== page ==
Used Cars In Louisville Ky, Ford moves 1,150 workers in Michigan, Kentucky, but will preserve jobs

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Used Cars In Louisville Ky – Ford Motor Co. told factory workers on Wednesday that it would shift more than 1,150 workers to different factories to meet demand for SUVs and trucks but would protect their jobs. There are no factories in the US that are unemployed, Ford said. The decision, announced to workers around the middle of Wednesday, affected workers in Michigan and Kentucky.

In particular, Ford plans to:

Move 500 workers from the Ford Louisville Assembly Plant to the Kentucky Truck Assembly.
Moving 500 jobs to Livonia Transmission, which supplies products for new F-Series pickup trucks and Ford Ranger
Reducing production at Flat Rock Assembly Plant from two shifts to one shift, affecting 650 workers.
Provides transfer of work available to full time employees affected.

Used Cars In Louisville Ky

“We think it’s important for our employees to hear directly from us,” Kelli Felker, manager for manufacturing and labor communications at Ford, said a few minutes before calling the town hall for workers in Kentucky.

Michigan workers send letters to them at lunch.

The UAW was notified before the company’s announcement about Ford’s plan. Ford’s move differs from this week’s events involving General Motors, where workers said they were surprised to learn from news reports that five factories would be closed in Michigan, Ohio and Canada.

“To meet strong customer demand for full-sized SUVs and trucks, we are balancing production in several US factories,” Felker told the Free Press. “What is done for us is to further improve our efficiency and, most importantly, maintain employment for all full-time employees per hour.”

The shift in change and reallocation of workers will allow Ford to increase Expedition and Navigator production by around 20 percent, Felker said.

Also, the Louisville Assembly will move from a three-shift pattern to a two-shift pattern the following spring.

“We have high demand for the F-150 and the Ranger is expected to be in dealerships early next year,” Felker said. “All full-time employees affected will be offered jobs in other Ford factories.”

As for temporary labor? Ford “is still working on the details” with plans to “make every effort to find work in other Ford factories.”

Ford is preparing to post job vacancies in Livonia and the company wants to give Flat Rock workers the opportunity to complete administrative matters, Felker said. The same procedure follows in Kentucky Truck.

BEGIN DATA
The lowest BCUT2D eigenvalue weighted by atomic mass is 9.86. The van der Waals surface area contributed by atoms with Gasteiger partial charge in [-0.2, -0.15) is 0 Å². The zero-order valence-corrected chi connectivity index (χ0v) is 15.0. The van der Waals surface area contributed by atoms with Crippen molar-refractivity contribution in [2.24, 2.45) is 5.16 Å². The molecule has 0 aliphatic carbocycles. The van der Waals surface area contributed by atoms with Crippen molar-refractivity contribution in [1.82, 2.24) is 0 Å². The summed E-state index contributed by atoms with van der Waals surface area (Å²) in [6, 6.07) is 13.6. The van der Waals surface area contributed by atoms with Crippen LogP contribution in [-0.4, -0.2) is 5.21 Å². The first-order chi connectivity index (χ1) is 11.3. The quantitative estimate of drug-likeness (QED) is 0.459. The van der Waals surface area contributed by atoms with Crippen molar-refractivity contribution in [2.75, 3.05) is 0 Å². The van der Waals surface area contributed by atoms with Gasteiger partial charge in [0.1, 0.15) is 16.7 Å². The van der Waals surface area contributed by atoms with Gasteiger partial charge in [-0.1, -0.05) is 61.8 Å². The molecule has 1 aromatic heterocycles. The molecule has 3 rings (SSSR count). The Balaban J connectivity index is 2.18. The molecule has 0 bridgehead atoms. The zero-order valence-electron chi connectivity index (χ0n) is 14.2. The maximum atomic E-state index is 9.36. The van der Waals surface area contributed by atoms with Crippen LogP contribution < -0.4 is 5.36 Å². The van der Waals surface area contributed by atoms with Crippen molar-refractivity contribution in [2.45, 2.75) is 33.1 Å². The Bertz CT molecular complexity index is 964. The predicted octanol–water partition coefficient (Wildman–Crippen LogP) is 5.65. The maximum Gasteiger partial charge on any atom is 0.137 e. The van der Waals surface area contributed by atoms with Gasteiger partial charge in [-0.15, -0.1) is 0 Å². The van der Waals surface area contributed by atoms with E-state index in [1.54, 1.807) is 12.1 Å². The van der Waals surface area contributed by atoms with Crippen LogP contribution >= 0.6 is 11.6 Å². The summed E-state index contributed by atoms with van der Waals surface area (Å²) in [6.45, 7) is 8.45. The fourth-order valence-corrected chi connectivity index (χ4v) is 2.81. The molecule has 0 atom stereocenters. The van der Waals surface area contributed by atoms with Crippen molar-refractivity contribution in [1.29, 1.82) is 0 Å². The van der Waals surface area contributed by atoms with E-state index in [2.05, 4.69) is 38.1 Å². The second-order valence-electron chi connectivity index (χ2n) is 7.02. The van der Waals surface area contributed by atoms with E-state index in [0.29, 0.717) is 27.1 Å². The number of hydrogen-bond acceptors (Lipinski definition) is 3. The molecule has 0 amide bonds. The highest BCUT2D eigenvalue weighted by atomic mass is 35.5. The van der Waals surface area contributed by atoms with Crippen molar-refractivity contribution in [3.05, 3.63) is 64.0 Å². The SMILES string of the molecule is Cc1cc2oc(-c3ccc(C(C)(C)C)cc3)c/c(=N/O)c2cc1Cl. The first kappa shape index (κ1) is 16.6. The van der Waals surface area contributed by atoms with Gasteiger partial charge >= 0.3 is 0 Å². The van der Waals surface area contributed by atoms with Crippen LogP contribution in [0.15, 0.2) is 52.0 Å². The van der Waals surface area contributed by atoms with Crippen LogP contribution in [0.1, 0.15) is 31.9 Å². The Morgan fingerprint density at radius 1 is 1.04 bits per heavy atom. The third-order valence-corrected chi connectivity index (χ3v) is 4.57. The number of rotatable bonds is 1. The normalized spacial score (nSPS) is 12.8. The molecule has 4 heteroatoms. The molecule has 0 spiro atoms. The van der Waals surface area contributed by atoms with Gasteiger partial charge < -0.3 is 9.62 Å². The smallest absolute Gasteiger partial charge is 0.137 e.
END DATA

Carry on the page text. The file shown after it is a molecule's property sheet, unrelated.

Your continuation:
UAW Deputy President Rory Gamble said in a statement Wednesday that unions worked with members on reducing the shift and placement of members, which were protected by contracts bargained together. “UAW will work with our members to ensure they have sustainable jobs and help minimize, as much as possible, any difficulties for members and their families.”

The UAW will begin negotiations with car companies in 2019 to make new contracts.

Ivan Drury, senior analyst at Edmunds, said in response to the news, “Ford’s stakes on trucks pay off, which should make investors and employees feel comfortable.”

Marick Masters, a business professor at Wayne State University, said President Donald Trump, who was angry at GM, would definitely praise Ford for the announcement of “no layoffs”.

“When people see GM making announcements about job cuts, they think, ‘When did the shoes drop?’ “If you are going to make an announcement about moving the product, you must ensure that it is combined with the announcement that no layoffs will take place,” said the Masters.

“What Ford is trying to convey to employees, and to the marketplace, is that they shift their focus to the more profitable end of the market. And fortunately, especially at this time this year, this announcement came without layoffs. This gives employees the opportunity to adjust to the transition that the company will make. I think this is very consistent with previously announced strategies and transformation and restructuring plans that are being worked on. “

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